NYC shelters gripped by outbreak of violence – media
New York City’s homeless shelters have deteriorated into such lawless deathtraps that they make prison look appealing, according to a New York Post report on violence in the shelter system published on Wednesday. Using the state’s Freedom of Information Law, the Post found no less than 273 “critical incidents” were recorded over the course of a single week earlier this year, including nearly two dozen violent events.
“The only good thing about this place is the hospital’s next door, so if I get a knife in the back, I can just walk to the ER,” shelter resident Kenneth Foster told the Post, describing how a fellow resident had whipped out a knife as a warning not to “f**k with [him].”
Bellevue Men’s Shelter inhabitant Dominic argued that city shelters are scarier than prison. “I did five years in Sing Sing [prison] and felt safer there than I do here,” he told the Post. “I feel safer on the subways.”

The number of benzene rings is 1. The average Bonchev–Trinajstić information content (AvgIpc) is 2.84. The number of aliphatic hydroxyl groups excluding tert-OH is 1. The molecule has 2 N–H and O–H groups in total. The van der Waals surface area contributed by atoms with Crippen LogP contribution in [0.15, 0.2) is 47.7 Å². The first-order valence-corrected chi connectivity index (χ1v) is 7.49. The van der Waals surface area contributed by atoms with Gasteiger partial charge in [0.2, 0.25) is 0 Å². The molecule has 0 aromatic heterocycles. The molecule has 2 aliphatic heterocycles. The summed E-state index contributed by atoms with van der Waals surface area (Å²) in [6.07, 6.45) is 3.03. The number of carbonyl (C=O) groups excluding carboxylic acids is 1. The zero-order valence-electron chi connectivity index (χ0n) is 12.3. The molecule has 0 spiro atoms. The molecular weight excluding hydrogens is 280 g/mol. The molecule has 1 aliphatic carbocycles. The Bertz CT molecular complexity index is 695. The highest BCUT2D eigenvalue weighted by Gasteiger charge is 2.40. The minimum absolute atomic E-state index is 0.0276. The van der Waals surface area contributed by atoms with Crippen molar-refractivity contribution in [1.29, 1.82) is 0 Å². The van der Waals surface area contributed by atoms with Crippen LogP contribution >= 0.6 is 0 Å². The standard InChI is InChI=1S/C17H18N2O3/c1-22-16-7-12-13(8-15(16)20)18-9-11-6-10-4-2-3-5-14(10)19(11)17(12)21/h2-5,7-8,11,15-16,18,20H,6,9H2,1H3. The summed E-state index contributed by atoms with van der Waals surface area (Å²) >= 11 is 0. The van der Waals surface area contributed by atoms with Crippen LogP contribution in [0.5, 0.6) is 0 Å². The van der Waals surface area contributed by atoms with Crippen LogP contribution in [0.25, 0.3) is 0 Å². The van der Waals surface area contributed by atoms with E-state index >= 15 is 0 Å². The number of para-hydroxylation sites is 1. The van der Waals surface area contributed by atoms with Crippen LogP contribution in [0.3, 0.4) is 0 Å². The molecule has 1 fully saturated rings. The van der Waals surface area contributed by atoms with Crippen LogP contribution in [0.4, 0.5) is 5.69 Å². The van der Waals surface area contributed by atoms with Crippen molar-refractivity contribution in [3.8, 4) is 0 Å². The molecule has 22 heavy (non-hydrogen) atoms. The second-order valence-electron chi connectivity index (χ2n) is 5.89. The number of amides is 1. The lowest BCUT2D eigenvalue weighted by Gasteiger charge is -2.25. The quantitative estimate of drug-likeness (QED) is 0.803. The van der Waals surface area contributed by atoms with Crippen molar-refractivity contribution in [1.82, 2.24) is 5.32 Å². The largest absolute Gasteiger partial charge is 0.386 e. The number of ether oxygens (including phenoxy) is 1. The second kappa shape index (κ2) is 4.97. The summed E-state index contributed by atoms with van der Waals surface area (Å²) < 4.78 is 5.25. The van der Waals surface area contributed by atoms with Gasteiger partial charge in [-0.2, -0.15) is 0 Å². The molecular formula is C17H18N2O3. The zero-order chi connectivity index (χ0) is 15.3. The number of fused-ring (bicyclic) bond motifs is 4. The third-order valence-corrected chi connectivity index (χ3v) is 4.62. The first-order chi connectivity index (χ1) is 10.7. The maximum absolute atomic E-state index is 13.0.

The 424 pages of records the outlet examined detailed a pattern of shocking assaults. A man staying at a shelter inside a Holiday Inn Express in Queens was brutalized in his sleep, a mode of attack which is reportedly common. Two residents of a Far Rockaway shelter were arrested after coming to blows over allegedly soiling the communal bathroom. Staff walked in on a woman and her son being beaten at a shelter in the Bronx, scaring off their attacker before he could do permanent damage.
Vincent, a former shelter resident who returned to the streets after he, too, was attacked by his roommate while sleeping, told the Post he left because “nothing was done” about the assault, blaming understaffing and insufficient security.
That same week, a migrant mother from Colombia was found by one of her children hanging by an electrical cord at their shelter in Queens. The city government has struggled to house illegal immigrants in already-overcrowded homeless shelters.
While the city’s Department of Social Services attempted to dismiss the report as “over-simplistic and misleading assumptions about the shelter system,” even the mayor’s office has acknowledged an “increase in fights/disputes as well as drug-related incidents” this year compared with 2021.
Fights, sex offenses, drug overdoses, and deaths in city shelters have been surging for years, according to data obtained by NY1, with the number of shelter resident deaths increasing by 58% between 2019 and 2021.